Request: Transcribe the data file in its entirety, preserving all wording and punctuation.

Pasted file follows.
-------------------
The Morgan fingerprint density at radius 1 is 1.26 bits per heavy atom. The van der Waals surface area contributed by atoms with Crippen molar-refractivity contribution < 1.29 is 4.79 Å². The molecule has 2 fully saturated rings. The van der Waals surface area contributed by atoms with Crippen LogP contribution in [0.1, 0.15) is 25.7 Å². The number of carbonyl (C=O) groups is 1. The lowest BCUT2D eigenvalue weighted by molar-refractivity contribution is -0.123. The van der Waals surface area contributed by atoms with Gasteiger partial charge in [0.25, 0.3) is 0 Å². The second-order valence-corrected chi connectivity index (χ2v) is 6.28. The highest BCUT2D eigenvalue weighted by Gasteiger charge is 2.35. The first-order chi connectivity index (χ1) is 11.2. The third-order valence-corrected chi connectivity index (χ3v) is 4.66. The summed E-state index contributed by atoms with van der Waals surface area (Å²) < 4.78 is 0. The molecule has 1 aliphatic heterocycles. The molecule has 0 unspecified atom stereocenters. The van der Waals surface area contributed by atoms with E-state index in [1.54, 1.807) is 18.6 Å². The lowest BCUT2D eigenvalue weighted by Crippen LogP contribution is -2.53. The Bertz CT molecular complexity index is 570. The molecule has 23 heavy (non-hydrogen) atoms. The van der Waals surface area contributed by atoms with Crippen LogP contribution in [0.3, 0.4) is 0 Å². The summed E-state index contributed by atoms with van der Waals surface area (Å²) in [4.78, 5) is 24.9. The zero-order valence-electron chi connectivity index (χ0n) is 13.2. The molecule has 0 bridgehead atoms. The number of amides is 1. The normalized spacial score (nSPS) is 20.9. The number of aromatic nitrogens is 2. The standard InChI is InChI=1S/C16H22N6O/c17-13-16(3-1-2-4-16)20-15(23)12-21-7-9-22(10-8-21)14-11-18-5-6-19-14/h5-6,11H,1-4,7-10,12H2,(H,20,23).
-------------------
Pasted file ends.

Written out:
The Morgan fingerprint density at radius 1 is 1.26 bits per heavy atom. The van der Waals surface area contributed by atoms with Crippen molar-refractivity contribution < 1.29 is 4.79 Å². The molecule has 2 fully saturated rings. The van der Waals surface area contributed by atoms with Crippen LogP contribution in [0.1, 0.15) is 25.7 Å². The number of carbonyl (C=O) groups is 1. The lowest BCUT2D eigenvalue weighted by molar-refractivity contribution is -0.123. The van der Waals surface area contributed by atoms with Gasteiger partial charge in [0.25, 0.3) is 0 Å². The second-order valence-corrected chi connectivity index (χ2v) is 6.28. The highest BCUT2D eigenvalue weighted by Gasteiger charge is 2.35. The first-order chi connectivity index (χ1) is 11.2. The third-order valence-corrected chi connectivity index (χ3v) is 4.66. The summed E-state index contributed by atoms with van der Waals surface area (Å²) < 4.78 is 0. The molecule has 1 aliphatic heterocycles. The molecule has 0 unspecified atom stereocenters. The van der Waals surface area contributed by atoms with E-state index in [1.54, 1.807) is 18.6 Å². The lowest BCUT2D eigenvalue weighted by Crippen LogP contribution is -2.53. The Bertz CT molecular complexity index is 570. The molecule has 23 heavy (non-hydrogen) atoms. The van der Waals surface area contributed by atoms with Crippen LogP contribution in [0.3, 0.4) is 0 Å². The summed E-state index contributed by atoms with van der Waals surface area (Å²) in [4.78, 5) is 24.9. The zero-order valence-electron chi connectivity index (χ0n) is 13.2. The molecule has 0 bridgehead atoms. The number of amides is 1. The normalized spacial score (nSPS) is 20.9. The number of aromatic nitrogens is 2. The standard InChI is InChI=1S/C16H22N6O/c17-13-16(3-1-2-4-16)20-15(23)12-21-7-9-22(10-8-21)14-11-18-5-6-19-14/h5-6,11H,1-4,7-10,12H2,(H,20,23).